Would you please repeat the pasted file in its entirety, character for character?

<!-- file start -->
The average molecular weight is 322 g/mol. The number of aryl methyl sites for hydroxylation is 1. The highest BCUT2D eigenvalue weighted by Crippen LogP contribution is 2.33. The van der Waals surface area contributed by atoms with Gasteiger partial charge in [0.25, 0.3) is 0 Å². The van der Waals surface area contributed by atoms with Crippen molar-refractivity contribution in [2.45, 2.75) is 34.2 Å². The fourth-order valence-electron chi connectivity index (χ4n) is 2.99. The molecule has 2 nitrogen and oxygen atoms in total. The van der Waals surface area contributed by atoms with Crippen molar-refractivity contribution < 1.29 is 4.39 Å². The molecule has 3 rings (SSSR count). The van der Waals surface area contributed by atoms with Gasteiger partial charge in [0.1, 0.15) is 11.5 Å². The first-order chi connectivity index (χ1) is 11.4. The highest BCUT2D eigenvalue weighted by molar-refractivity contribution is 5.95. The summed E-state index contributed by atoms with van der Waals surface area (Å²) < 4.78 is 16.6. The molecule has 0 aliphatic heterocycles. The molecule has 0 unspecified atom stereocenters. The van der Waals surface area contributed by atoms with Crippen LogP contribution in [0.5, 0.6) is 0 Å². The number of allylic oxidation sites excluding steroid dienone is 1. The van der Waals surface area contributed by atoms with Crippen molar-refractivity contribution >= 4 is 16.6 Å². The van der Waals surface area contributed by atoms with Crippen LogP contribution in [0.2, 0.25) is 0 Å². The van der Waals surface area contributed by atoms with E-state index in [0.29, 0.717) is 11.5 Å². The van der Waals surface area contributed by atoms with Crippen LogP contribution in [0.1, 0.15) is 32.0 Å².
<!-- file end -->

The average molecular weight is 322 g/mol. The number of aryl methyl sites for hydroxylation is 1. The highest BCUT2D eigenvalue weighted by Crippen LogP contribution is 2.33. The van der Waals surface area contributed by atoms with Gasteiger partial charge in [0.25, 0.3) is 0 Å². The van der Waals surface area contributed by atoms with Crippen molar-refractivity contribution in [2.45, 2.75) is 34.2 Å². The fourth-order valence-electron chi connectivity index (χ4n) is 2.99. The molecule has 2 nitrogen and oxygen atoms in total. The van der Waals surface area contributed by atoms with Crippen molar-refractivity contribution < 1.29 is 4.39 Å². The molecule has 3 rings (SSSR count). The van der Waals surface area contributed by atoms with Gasteiger partial charge in [0.1, 0.15) is 11.5 Å². The first-order chi connectivity index (χ1) is 11.4. The highest BCUT2D eigenvalue weighted by molar-refractivity contribution is 5.95. The summed E-state index contributed by atoms with van der Waals surface area (Å²) < 4.78 is 16.6. The molecule has 0 aliphatic heterocycles. The molecule has 0 unspecified atom stereocenters. The van der Waals surface area contributed by atoms with Crippen LogP contribution in [0.5, 0.6) is 0 Å². The number of allylic oxidation sites excluding steroid dienone is 1. The van der Waals surface area contributed by atoms with Crippen molar-refractivity contribution >= 4 is 16.6 Å². The van der Waals surface area contributed by atoms with Crippen LogP contribution in [0.2, 0.25) is 0 Å². The van der Waals surface area contributed by atoms with E-state index in [0.29, 0.717) is 11.5 Å². The van der Waals surface area contributed by atoms with Crippen LogP contribution in [0.1, 0.15) is 32.0 Å².